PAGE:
Some news on the Volatility ETN front the other day as Credit Suisse announced they are suspending furthur issuances in their TVIX product, a double long VIX short-term futures. From the press release:
NEW YORK, Feb. 21, 2012 /PRNewswire via COMTEX/ — Credit Suisse announced today that it has temporarily suspended further issuances of the VelocityShares Daily 2x VIX Short-Term ETNs (ticker symbol:”TVIX”) due to internal limits on the size of the ETNs. This suspension does not affect the Early Redemption rights of noteholders as described in the pricing supplement. Other ETNs issued by Credit Suisse are not affected by this suspension.
As Rapoport notes, this time it’s ‘internal limits’ which are being cited:
Last night, Credit Suisse announced that it is suspending new share issuance in TVIX, citing internal limits on the size of the ETN. This effectively makes TVIX a closed end fund. So if demand for the product continues, TVIX could start trading at a premium to NAV. We’ve seen situations like this before in other products. Back in Nov’09, for example, UUP had to suspend share issuance as it bumped up against the max allotment allowed by regulators. The fund administrator applied for an increase in share count, but while the market waited on approval, UUP traded at a 46c premium to NAV.
Though this is the odd thing. As yet — at least to our knowledge — there are no regulatory limits that apply to Vix futures. (Although as we noted in our previous post, we’re not sure why. You’d think the same arguments about passive funds skewing the underlying due to their massive positions would apply just as much to volatility as they do to commodities. But perhaps no-one in the political sphere has really thought about that impact yet?)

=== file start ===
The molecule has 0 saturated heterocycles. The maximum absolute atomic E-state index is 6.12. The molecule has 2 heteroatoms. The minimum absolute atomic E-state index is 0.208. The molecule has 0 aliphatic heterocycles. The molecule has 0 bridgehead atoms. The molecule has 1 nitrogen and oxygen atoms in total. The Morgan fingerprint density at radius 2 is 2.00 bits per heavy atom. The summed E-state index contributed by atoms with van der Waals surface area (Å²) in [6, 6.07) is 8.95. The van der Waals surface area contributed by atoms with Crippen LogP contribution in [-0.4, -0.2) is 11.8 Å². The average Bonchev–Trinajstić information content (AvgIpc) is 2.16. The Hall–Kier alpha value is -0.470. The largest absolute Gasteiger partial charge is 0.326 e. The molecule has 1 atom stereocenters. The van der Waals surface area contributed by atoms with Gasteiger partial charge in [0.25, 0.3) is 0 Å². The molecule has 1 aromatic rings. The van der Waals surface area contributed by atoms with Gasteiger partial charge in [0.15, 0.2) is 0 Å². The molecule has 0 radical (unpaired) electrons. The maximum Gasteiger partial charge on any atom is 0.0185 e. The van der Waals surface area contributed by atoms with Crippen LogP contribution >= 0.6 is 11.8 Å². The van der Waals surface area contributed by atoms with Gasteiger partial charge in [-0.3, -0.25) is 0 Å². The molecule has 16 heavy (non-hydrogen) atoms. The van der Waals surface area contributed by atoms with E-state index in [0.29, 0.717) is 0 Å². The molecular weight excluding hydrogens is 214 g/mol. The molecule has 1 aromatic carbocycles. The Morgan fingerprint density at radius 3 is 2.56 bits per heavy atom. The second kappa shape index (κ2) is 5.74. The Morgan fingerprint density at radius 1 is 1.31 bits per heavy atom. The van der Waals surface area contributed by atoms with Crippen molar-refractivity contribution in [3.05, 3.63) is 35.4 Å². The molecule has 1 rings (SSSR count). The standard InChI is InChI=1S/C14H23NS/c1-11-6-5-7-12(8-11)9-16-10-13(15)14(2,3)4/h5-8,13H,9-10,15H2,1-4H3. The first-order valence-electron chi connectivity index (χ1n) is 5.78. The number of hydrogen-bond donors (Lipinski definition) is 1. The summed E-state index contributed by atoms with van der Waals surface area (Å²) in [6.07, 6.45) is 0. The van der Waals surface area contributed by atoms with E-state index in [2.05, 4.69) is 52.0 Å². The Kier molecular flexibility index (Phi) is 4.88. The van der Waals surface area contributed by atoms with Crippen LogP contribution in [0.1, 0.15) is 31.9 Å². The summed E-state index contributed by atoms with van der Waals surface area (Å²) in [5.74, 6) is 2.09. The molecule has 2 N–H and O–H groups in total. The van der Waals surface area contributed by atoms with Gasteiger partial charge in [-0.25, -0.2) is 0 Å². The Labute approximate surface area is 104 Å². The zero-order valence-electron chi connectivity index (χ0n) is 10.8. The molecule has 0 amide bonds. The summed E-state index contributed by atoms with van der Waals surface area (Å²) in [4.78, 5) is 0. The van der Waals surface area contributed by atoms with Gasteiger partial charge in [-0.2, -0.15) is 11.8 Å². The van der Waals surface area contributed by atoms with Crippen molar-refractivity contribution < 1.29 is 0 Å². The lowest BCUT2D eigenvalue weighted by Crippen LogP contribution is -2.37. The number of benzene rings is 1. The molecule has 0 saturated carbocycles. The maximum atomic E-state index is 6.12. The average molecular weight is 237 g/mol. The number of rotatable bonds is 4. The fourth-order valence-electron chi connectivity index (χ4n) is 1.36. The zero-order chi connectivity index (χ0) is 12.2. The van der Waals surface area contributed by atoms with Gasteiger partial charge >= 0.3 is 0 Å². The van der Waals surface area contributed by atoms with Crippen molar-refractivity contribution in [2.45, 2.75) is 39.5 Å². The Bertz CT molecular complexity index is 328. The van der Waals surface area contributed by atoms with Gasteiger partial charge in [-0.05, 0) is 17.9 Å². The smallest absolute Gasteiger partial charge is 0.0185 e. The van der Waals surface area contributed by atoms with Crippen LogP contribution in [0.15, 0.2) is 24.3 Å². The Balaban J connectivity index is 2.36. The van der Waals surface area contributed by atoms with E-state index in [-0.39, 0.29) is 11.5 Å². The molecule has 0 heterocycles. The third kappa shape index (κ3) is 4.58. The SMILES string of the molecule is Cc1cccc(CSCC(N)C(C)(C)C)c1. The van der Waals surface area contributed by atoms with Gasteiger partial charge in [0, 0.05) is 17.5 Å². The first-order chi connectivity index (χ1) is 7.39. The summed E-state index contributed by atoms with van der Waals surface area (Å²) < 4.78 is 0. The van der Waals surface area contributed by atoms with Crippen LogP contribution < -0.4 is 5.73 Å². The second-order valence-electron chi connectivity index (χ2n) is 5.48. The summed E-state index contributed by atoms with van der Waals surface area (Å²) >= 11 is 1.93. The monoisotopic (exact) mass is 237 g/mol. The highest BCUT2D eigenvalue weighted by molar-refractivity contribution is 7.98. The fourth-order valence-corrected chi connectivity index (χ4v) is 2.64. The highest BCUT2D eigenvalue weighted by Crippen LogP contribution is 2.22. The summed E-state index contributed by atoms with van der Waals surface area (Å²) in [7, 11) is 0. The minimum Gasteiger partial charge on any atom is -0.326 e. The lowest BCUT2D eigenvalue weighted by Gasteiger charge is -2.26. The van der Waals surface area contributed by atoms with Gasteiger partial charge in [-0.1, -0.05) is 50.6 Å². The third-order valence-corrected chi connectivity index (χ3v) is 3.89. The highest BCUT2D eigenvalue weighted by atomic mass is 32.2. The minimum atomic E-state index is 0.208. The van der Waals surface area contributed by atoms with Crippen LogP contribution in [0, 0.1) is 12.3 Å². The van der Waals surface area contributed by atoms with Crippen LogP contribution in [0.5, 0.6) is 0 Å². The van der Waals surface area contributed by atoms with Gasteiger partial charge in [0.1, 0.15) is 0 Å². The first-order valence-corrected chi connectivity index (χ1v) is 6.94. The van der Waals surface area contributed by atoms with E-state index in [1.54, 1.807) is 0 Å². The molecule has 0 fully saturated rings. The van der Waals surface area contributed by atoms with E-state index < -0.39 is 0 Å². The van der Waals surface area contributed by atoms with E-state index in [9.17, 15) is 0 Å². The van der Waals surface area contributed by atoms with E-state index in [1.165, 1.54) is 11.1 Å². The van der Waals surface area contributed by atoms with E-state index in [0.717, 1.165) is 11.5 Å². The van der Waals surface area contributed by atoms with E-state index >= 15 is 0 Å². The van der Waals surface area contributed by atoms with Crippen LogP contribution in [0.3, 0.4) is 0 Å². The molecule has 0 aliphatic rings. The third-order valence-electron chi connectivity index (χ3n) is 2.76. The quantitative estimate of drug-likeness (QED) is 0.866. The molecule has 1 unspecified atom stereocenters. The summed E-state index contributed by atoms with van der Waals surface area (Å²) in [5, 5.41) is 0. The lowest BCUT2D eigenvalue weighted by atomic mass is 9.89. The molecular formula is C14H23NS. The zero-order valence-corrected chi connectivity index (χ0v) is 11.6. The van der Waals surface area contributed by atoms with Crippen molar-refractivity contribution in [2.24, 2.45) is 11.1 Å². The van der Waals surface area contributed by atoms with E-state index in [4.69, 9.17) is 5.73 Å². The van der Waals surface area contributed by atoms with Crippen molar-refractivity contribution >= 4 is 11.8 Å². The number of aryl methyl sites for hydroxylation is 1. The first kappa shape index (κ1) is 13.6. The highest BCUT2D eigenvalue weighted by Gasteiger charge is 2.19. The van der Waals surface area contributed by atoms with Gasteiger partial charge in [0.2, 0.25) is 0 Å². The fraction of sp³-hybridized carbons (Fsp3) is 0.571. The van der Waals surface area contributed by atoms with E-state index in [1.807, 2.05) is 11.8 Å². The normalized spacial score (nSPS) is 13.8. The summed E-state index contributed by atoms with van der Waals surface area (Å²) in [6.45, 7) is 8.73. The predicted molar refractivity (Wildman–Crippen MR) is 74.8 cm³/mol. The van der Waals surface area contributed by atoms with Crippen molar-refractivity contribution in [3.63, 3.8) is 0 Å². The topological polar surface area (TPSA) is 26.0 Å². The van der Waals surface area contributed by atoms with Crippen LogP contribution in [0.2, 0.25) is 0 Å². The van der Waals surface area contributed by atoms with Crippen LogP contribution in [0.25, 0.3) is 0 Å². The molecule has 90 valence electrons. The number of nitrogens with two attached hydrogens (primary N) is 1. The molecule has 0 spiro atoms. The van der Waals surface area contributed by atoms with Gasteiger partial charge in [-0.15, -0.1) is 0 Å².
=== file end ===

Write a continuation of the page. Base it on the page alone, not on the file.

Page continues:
Besides it’s quite clear that Vix futures are not really the issue here. This is all down to Credit Suisse’ own internal limits. Which highlights yet another point we’ve made already. Since this is an Exchnage Traded NOTE, rather than a fund, Credit Suisse can hedge its exposure any way it wishes. It doesn’t have to own any Vix futures at all. It can for example recycle its own internal volatility position to hedge the product instead.
Which makes us wonder, is the sudden popularity of TVIX more to do with pushing Credit Suisse beyond its limits — i.e. to a point where it is forced to plunge into the underlying market at great expense or suspend issuance outright — than a genuine desire to hold the underlying instrument?
Rapoport’s thinking is possibly yes:
Is it possible that the buyer of TVIX shares has been buying with Credit Suisse’s limit in mind? We haven’t had a great explanation of where the TVIX demand was coming from. It’s not impossible that a large buyer was accumulating with the intent to corner…
My, that would be
Bill Luby, who does a great job tracking these products at his VIXandMore blog focuses in on the possibilities of strange price action in TVIX given the action by CS:
Clearly the markets believe some sort of premium is appropriate, perhaps in anticipation of a possible short squeeze in TVIX.
Anyone who had a position in TVIX coming into today’s session has clearly been impacted by the imbalance between supply and demand. Going forward, the appropriate question for new longs or shorts is whether the current TVIX premium level will increase, decrease or remain the same. Before anyone jumps to conclusions based on a couple of hours of trading, it would be helpful to see what happens to the TVIX-TVIX.IV relationship during the next big VIX spike. I would certainly not assume that the current premium is appropriate for all market conditions.
What I’m interested in is the effect these products and the trading of them could have on the VIX in general and volatility in the market. Alot has been written and said with concerns about these leveraged ETFs/ETNs and their effect on the market. Many people thought that the introduction of the SPX and QQQ leveraged ETFs added to market volatility, especially in the closing minutes of trading in the wild and whacky days we’ve seen since ’08.’Henry Chien of the Tabb Group looked into this in regards to the VIX last month, as reported by FT: